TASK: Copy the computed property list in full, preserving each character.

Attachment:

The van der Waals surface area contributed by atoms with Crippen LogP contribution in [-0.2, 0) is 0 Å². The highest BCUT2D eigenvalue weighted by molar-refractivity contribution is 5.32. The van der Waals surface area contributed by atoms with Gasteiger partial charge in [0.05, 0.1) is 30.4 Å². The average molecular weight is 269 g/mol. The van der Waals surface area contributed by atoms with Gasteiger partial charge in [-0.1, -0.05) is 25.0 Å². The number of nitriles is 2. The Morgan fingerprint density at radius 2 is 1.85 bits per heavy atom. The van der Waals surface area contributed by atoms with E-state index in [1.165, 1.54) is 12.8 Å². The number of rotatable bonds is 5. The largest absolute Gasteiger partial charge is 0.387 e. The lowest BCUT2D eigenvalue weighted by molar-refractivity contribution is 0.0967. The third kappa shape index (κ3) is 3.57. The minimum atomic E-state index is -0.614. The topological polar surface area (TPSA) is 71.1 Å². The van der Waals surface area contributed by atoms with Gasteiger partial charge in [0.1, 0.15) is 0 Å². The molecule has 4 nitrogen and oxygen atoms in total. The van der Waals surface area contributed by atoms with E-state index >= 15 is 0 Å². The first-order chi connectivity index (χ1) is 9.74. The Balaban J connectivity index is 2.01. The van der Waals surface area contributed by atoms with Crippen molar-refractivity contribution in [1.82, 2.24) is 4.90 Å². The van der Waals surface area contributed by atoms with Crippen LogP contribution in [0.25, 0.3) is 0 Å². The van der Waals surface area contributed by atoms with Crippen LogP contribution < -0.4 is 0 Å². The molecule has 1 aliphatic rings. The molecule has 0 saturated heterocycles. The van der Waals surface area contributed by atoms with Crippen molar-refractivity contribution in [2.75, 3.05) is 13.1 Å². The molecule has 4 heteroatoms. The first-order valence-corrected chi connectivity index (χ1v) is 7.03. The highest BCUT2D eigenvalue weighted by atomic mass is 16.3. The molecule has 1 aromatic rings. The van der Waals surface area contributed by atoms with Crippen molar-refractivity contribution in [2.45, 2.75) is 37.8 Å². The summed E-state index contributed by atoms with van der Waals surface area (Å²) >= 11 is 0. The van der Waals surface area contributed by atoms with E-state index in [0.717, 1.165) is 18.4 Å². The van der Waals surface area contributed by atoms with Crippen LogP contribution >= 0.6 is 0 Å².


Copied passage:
The van der Waals surface area contributed by atoms with Crippen LogP contribution in [-0.2, 0) is 0 Å². The highest BCUT2D eigenvalue weighted by molar-refractivity contribution is 5.32. The van der Waals surface area contributed by atoms with Gasteiger partial charge in [0.05, 0.1) is 30.4 Å². The average molecular weight is 269 g/mol. The van der Waals surface area contributed by atoms with Gasteiger partial charge in [-0.1, -0.05) is 25.0 Å². The number of nitriles is 2. The Morgan fingerprint density at radius 2 is 1.85 bits per heavy atom. The van der Waals surface area contributed by atoms with E-state index in [1.165, 1.54) is 12.8 Å². The number of rotatable bonds is 5. The largest absolute Gasteiger partial charge is 0.387 e. The lowest BCUT2D eigenvalue weighted by molar-refractivity contribution is 0.0967. The third kappa shape index (κ3) is 3.57. The minimum atomic E-state index is -0.614. The topological polar surface area (TPSA) is 71.1 Å². The van der Waals surface area contributed by atoms with Gasteiger partial charge in [0.1, 0.15) is 0 Å². The molecule has 4 nitrogen and oxygen atoms in total. The van der Waals surface area contributed by atoms with E-state index >= 15 is 0 Å². The first-order chi connectivity index (χ1) is 9.74. The Balaban J connectivity index is 2.01. The van der Waals surface area contributed by atoms with Crippen molar-refractivity contribution in [1.82, 2.24) is 4.90 Å². The van der Waals surface area contributed by atoms with Crippen LogP contribution in [0.25, 0.3) is 0 Å². The van der Waals surface area contributed by atoms with Crippen LogP contribution < -0.4 is 0 Å². The molecule has 1 aliphatic rings. The molecule has 0 saturated heterocycles. The van der Waals surface area contributed by atoms with Crippen molar-refractivity contribution in [2.75, 3.05) is 13.1 Å². The molecule has 4 heteroatoms. The first-order valence-corrected chi connectivity index (χ1v) is 7.03. The highest BCUT2D eigenvalue weighted by atomic mass is 16.3. The molecule has 1 aromatic rings. The van der Waals surface area contributed by atoms with Crippen molar-refractivity contribution in [2.45, 2.75) is 37.8 Å². The summed E-state index contributed by atoms with van der Waals surface area (Å²) >= 11 is 0. The van der Waals surface area contributed by atoms with E-state index in [0.717, 1.165) is 18.4 Å². The van der Waals surface area contributed by atoms with Crippen LogP contribution >= 0.6 is 0 Å².